Central Park Delivers Uncommon Birds

The 2012 fall season in Central Park has been excellent for seeing some unusual species.

Here is a list of some of my favorites in chronological order:

Red Crossbill — small flock seen in hemlock trees of Shakespeare Garden on August 31st and September 1st. Determined by call to be Type 3.

American Bittern — first reported September 10th; seen by many and for nearly a week beginning September 12th at Turtle Pond.

Clay-colored Sparrow — first seen September 12th in the North End Loch and later at other nearby points such as the Compost Heap, the Great Hill, and the Grassy Knoll. Two were observed on the 14th, and at least one remained through September 21st.

Eastern Whip-poor-will — seen first September 15th roosting on a branch above the source of the Gill in the Ramble, it amazed birders by remaining in the Ramble for at least four days and often resting on the very same branch on which it was initially found.

Dickcissel — reported September 21st in the North End’s Wildflower Meadow; later seen around the Compost Heap.

Connecticut Warbler — reported September 23rd and seen by many in the Tupelo Meadow area of the Ramble. There have been a couple other reliable reports in Central Park, each seen by just one observer.

Golden-winged Warbler — reported September 19th in the early morning at Strawberry Fields; seen much later in the day by about a dozen birders. Another was seen and photographed on September 30th appearing briefly in the Maintenance Meadow.

Marsh Wren — reported by one very reliable observer first on September 21st in the Wildflower Meadow and the next day at the Pool. Another (or possibly the same one) was seen by many at Tupelo Meadow in the Ramble on September 24th. Yet another appeared at the Meer the following morning, and in Maintenance Meadow on the 29th.

Blue Grosbeak — reported in the late afternoon of September 25th in the Wildflower Meadow. Another, this one a juvenile, was was seen on the 29th further south in the Park, along the edge of the Lake south of Bow Bridge.

Grasshopper Sparrow — reported early on September 25th in the Compost Heap area and seen by many throughout the day. Another had spent a few days in May around Falconer’s Hill, south of the 72nd Street Park Drive.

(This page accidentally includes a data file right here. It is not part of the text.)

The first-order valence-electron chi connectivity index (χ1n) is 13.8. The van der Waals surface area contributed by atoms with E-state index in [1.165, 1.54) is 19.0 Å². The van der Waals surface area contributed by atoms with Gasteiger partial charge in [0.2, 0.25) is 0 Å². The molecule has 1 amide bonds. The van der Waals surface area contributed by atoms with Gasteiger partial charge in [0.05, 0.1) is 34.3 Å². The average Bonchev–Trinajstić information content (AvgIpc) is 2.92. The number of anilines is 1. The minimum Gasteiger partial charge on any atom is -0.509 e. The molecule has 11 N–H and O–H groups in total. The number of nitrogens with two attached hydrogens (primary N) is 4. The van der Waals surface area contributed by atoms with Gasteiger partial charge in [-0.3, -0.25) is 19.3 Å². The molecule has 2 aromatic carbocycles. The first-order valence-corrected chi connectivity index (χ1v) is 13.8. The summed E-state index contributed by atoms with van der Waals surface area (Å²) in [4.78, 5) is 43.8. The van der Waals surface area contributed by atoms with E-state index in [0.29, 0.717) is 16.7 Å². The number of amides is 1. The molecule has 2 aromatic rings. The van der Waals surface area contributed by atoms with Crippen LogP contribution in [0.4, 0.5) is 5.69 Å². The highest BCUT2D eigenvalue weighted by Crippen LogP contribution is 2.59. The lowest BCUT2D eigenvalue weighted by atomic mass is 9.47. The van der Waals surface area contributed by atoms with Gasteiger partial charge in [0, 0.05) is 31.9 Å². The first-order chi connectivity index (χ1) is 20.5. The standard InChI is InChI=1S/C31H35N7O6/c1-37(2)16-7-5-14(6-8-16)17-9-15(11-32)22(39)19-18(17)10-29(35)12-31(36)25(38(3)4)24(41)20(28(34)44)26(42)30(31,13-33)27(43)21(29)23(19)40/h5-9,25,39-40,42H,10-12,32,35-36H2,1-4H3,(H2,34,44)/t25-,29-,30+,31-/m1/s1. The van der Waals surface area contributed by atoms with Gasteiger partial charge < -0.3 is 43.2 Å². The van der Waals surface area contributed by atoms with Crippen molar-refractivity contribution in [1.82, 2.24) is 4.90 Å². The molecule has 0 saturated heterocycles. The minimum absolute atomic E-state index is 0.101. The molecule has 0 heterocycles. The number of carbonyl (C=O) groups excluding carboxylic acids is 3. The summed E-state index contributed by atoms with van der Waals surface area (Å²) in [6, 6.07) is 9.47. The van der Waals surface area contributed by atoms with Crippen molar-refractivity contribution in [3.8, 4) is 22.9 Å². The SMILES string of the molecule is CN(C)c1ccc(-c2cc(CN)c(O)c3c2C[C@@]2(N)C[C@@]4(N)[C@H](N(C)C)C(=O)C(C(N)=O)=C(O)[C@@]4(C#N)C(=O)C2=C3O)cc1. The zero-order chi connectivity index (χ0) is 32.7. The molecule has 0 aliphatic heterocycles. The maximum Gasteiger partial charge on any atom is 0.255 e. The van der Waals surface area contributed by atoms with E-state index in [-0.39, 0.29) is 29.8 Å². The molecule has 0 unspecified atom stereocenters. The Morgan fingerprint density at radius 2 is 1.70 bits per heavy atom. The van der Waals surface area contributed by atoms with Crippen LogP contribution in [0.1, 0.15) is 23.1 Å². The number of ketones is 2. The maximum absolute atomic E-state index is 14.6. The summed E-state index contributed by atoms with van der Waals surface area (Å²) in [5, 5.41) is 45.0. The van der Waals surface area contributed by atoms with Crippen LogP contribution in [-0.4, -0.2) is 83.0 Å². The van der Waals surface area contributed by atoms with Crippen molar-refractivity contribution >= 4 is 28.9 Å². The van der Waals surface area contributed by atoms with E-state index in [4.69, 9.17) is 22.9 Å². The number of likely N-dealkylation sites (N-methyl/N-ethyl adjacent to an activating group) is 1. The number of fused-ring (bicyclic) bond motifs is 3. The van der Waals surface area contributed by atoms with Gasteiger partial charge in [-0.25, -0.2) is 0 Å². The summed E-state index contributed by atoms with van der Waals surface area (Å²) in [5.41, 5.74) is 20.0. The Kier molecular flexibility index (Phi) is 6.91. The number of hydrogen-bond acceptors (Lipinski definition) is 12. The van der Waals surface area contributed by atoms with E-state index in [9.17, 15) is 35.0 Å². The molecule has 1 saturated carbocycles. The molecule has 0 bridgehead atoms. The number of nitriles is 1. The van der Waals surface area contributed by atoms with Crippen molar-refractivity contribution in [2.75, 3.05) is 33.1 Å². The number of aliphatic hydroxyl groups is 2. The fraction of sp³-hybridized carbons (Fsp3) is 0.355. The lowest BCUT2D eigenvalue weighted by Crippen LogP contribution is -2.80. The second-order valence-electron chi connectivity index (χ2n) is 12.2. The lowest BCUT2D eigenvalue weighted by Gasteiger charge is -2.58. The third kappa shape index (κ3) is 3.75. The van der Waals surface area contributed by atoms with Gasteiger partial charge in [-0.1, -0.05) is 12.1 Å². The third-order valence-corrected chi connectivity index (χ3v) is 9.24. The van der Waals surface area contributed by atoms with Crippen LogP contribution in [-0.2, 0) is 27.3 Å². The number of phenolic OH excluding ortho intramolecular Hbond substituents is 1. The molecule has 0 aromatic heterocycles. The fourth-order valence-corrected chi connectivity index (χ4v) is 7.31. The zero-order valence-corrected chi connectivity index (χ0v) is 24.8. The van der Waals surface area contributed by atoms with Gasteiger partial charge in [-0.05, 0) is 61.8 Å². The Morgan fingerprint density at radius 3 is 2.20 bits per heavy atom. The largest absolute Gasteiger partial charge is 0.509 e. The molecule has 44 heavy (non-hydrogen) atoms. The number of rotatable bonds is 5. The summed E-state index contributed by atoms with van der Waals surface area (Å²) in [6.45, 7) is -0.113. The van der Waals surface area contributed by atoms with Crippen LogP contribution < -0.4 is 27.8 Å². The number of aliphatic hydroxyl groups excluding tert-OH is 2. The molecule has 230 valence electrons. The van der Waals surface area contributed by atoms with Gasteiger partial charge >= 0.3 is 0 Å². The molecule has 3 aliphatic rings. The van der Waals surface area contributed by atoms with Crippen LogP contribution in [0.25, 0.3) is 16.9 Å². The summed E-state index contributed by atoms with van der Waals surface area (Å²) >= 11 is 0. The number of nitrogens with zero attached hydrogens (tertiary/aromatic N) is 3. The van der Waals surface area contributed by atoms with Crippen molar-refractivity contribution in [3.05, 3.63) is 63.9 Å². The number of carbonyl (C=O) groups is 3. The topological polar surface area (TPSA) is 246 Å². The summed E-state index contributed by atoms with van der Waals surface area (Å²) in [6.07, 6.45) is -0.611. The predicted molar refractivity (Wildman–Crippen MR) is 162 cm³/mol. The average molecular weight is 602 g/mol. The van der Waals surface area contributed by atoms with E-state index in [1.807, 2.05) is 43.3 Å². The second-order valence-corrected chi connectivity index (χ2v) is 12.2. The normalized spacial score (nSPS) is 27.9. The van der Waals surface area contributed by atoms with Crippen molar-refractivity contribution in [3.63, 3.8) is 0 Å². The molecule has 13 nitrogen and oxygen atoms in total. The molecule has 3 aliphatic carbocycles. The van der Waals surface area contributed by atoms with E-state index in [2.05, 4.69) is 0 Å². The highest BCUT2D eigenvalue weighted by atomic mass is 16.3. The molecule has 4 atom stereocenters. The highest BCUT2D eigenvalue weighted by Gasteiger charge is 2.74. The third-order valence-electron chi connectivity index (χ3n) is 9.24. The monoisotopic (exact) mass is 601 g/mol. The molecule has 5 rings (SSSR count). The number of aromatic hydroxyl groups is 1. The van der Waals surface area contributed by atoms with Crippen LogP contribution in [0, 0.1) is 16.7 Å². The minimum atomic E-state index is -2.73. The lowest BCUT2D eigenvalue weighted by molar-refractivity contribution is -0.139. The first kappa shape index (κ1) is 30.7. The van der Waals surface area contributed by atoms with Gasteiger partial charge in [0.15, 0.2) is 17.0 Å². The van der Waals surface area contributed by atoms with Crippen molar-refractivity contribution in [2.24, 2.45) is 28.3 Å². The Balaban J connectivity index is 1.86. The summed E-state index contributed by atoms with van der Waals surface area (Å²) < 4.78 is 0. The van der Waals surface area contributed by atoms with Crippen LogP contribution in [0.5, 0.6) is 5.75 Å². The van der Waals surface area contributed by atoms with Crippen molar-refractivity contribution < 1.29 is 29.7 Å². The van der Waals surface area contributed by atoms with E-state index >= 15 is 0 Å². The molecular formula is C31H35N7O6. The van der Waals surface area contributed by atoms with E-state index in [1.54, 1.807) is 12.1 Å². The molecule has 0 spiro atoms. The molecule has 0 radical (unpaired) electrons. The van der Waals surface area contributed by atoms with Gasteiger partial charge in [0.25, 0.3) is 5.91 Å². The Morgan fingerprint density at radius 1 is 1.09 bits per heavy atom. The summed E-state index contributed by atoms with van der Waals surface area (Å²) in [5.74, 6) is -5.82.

Pine Siskin — seen in the Wildflower Meadow on October 2nd but not reported until after sundown; I was unable to re-find them the following day. But a flock was seen in Prospect Park, so the birds are around and it is likely that we will have more passing through Central Park. In fact more were reported flying over, with some briefly touching down, on October 4th. They are known to like thistle feeders, so Evodia Field in the Ramble is one place to watch as the season progresses. Right now they are more likely to be seen high up in conifers.

In fact, this fall and winter could offer the opportunity to see a variety of finches that rarely make their way to our area, including Red and White-winged Crossbills, Common Redpoll, Hoary Redpoll, Pine Grosbeak, and Evening Grosbeak. See Ron Pittaway’s Winter Finch Forecast on eBird for more details. In particular, you may want to click on the links to updated eBird maps of recent sightings.

The eBird team also points out that “Boreal Owls are expected to move south this year.” Unlike Snowy Owls, which irrupted last year, Boreal Owls might find Central Park an acceptable stopping-off point. They last appeared here from December 2004 to January 2005.

Good birding,

David Barrett

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Rufous Hummingbird in the Ramble

A hovering Rufous Hummingbird on Saltspring Island

Rufous Hummingbird

Starr Saphir and Lenore Swenson led today’s walk in the Central Park Ramble, which was the most productive of the fall season so far, with 57 species and 13 warblers. Conditions were excellent again: temperature in the low 60s and sunny skies.